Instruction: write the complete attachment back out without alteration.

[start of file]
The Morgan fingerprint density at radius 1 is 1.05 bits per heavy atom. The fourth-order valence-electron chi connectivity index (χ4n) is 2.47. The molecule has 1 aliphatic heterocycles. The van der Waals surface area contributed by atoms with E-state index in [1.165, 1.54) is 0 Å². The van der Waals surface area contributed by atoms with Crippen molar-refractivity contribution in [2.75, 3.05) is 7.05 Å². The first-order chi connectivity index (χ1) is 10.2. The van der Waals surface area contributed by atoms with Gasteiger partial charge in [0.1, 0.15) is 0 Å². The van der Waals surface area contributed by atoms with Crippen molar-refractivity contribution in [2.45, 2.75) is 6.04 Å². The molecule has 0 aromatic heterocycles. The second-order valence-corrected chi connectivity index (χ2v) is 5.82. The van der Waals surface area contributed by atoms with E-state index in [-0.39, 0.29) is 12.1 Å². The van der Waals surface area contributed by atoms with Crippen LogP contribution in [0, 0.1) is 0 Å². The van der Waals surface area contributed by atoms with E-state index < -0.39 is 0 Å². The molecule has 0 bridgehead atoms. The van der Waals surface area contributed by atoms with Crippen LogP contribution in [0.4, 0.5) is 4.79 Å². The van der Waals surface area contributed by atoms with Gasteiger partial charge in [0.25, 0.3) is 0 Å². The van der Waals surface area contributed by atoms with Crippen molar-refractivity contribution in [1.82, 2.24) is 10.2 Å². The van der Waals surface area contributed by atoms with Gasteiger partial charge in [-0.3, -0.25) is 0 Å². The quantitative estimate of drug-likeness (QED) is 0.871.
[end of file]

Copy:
The Morgan fingerprint density at radius 1 is 1.05 bits per heavy atom. The fourth-order valence-electron chi connectivity index (χ4n) is 2.47. The molecule has 1 aliphatic heterocycles. The van der Waals surface area contributed by atoms with E-state index in [1.165, 1.54) is 0 Å². The van der Waals surface area contributed by atoms with Crippen molar-refractivity contribution in [2.75, 3.05) is 7.05 Å². The first-order chi connectivity index (χ1) is 10.2. The van der Waals surface area contributed by atoms with Gasteiger partial charge in [0.1, 0.15) is 0 Å². The van der Waals surface area contributed by atoms with Crippen molar-refractivity contribution in [2.45, 2.75) is 6.04 Å². The molecule has 0 aromatic heterocycles. The second-order valence-corrected chi connectivity index (χ2v) is 5.82. The van der Waals surface area contributed by atoms with E-state index in [-0.39, 0.29) is 12.1 Å². The van der Waals surface area contributed by atoms with Crippen LogP contribution in [0, 0.1) is 0 Å². The van der Waals surface area contributed by atoms with E-state index < -0.39 is 0 Å². The molecule has 0 bridgehead atoms. The van der Waals surface area contributed by atoms with Crippen LogP contribution in [0.4, 0.5) is 4.79 Å². The van der Waals surface area contributed by atoms with Gasteiger partial charge in [0.25, 0.3) is 0 Å². The van der Waals surface area contributed by atoms with Crippen molar-refractivity contribution in [1.82, 2.24) is 10.2 Å². The van der Waals surface area contributed by atoms with Gasteiger partial charge in [-0.3, -0.25) is 0 Å². The quantitative estimate of drug-likeness (QED) is 0.871.